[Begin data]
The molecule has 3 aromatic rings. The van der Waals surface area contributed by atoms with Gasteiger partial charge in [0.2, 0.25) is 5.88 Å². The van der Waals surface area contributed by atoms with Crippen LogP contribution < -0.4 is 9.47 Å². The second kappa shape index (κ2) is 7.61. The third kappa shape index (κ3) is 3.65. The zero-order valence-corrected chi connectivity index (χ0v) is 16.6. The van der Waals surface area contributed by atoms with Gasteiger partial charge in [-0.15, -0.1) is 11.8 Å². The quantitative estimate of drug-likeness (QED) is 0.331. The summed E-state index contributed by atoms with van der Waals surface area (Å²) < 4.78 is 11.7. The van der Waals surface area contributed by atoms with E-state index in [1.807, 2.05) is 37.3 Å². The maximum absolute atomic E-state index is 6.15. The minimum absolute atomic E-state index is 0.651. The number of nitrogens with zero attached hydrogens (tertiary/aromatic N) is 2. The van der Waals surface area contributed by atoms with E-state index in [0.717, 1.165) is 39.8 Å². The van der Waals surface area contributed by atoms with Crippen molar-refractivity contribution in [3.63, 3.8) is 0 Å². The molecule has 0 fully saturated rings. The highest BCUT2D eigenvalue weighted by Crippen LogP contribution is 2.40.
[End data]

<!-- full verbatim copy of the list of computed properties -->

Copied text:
The molecule has 3 aromatic rings. The van der Waals surface area contributed by atoms with Gasteiger partial charge in [0.2, 0.25) is 5.88 Å². The van der Waals surface area contributed by atoms with Crippen LogP contribution < -0.4 is 9.47 Å². The second kappa shape index (κ2) is 7.61. The third kappa shape index (κ3) is 3.65. The zero-order valence-corrected chi connectivity index (χ0v) is 16.6. The van der Waals surface area contributed by atoms with Gasteiger partial charge in [-0.15, -0.1) is 11.8 Å². The quantitative estimate of drug-likeness (QED) is 0.331. The summed E-state index contributed by atoms with van der Waals surface area (Å²) < 4.78 is 11.7. The van der Waals surface area contributed by atoms with E-state index in [1.807, 2.05) is 37.3 Å². The maximum absolute atomic E-state index is 6.15. The minimum absolute atomic E-state index is 0.651. The number of nitrogens with zero attached hydrogens (tertiary/aromatic N) is 2. The van der Waals surface area contributed by atoms with E-state index in [0.717, 1.165) is 39.8 Å². The van der Waals surface area contributed by atoms with Crippen molar-refractivity contribution in [3.63, 3.8) is 0 Å². The molecule has 0 fully saturated rings. The highest BCUT2D eigenvalue weighted by Crippen LogP contribution is 2.40.